OCR Issues New Advice on HIPAA and Software Applications Used by Patients to Access PHI

The Department of Health and Human Services’ Office for Civil Rights (OCR) has issued new advice on HIPAA and software applications that are used by patients to access health information held by their healthcare providers.

Five new Q&As have been added to the HHS website’s Health Information Technology section covering commonly asked questions about software applications and HIPAA compliance. All five Q7As are available in a new section called Access Right, Apps and APIs.

OCR has confirmed that when patients request that their health information be sent to a third-party software application, a HIPAA-covered entity is obliged to honor the patient’s request and send PHI, even if there are concerns about the security of the application.

A HIPAA-covered entity is not permitted to deny a patient access to their health information and the patient has the right to have their health information sent to them electronically to any app of their choosing. OCR suggests that the healthcare provider should explain concerns about the security of the app to the patient prior to any disclosure.

Concern has been raised about a healthcare provider’s liability for any PHI that is disclosed to a patient via a third-party software app. Three of the new Q&As cover the issue of liability.

In cases where the software app has not been developed by the healthcare provider and the app developer is not a business associate of the covered entity, once PHI has been disclosed to the app at the patient’s request, the information is no longer protected by HIPAA Rules and the healthcare provider is no longer liable for any subsequent uses or disclosures of that information. A healthcare provider could, however, be liable if the app was developed for or is used by the covered entity.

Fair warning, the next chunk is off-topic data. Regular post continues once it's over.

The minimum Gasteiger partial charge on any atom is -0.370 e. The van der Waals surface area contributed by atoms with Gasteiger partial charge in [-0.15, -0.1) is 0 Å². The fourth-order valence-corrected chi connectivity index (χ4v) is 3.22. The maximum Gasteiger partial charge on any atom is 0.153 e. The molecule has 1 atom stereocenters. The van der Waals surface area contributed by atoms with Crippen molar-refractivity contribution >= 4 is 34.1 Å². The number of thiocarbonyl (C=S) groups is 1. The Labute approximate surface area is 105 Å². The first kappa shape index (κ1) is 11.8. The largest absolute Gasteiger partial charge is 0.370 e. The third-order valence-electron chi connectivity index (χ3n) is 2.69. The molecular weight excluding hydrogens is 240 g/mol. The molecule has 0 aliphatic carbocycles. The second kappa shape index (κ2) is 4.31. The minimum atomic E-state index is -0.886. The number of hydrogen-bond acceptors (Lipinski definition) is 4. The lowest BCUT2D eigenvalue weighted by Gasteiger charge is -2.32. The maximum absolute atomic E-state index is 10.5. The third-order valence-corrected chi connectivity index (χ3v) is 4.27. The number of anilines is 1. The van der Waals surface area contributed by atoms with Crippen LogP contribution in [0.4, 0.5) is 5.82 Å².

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The same applies to liability by a healthcare provider’s EHR system developer. If the EHR developer owns the app or has a business associate relationship with the app developer, the EHR developer could be liable if the app impermissibly uses or discloses ePHI. The EHR system developer would not have HIPAA liabilities after PHI has been sent to a third-party app when there is no business associate relationship with the app developer.

OCR also confirmed that a covered entity or EHR system developer is not obliged to enter into a business associate agreement with a third-party app developer in order to honor a patient’s request to have PHI sent to that app. “An app’s facilitation of access to the individual’s ePHI at the individual’s request alone does not create a business associate relationship,” wrote OCR. “Such facilitation may include API terms of use agreed to by the third-party app (i.e., interoperability arrangements).”

A BAA is only required when the app has been developed for the healthcare provider to create, receive, maintain, or transmit ePHI or when the app is used to create, receive, maintain, or transmit ePHI on behalf of the covered entity.

The new Q&As can be viewed on this link.

About Liam Johnson
Liam Johnson has produced articles about HIPAA for several years. He has extensive experience in healthcare privacy and security. With a deep understanding of the complex legal and regulatory landscape surrounding patient data protection, Liam has dedicated his career to helping organizations navigate the intricacies of HIPAA compliance. Liam focusses on the challenges faced by healthcare providers, insurance companies, and business associates in complying with HIPAA regulations. Liam has been published in leading healthcare publications, including The HIPAA Journal. Liam was appointed Editor-in-Chief of The HIPAA Guide in 2023. Contact Liam via LinkedIn: https://www.linkedin.com/in/liamhipaa/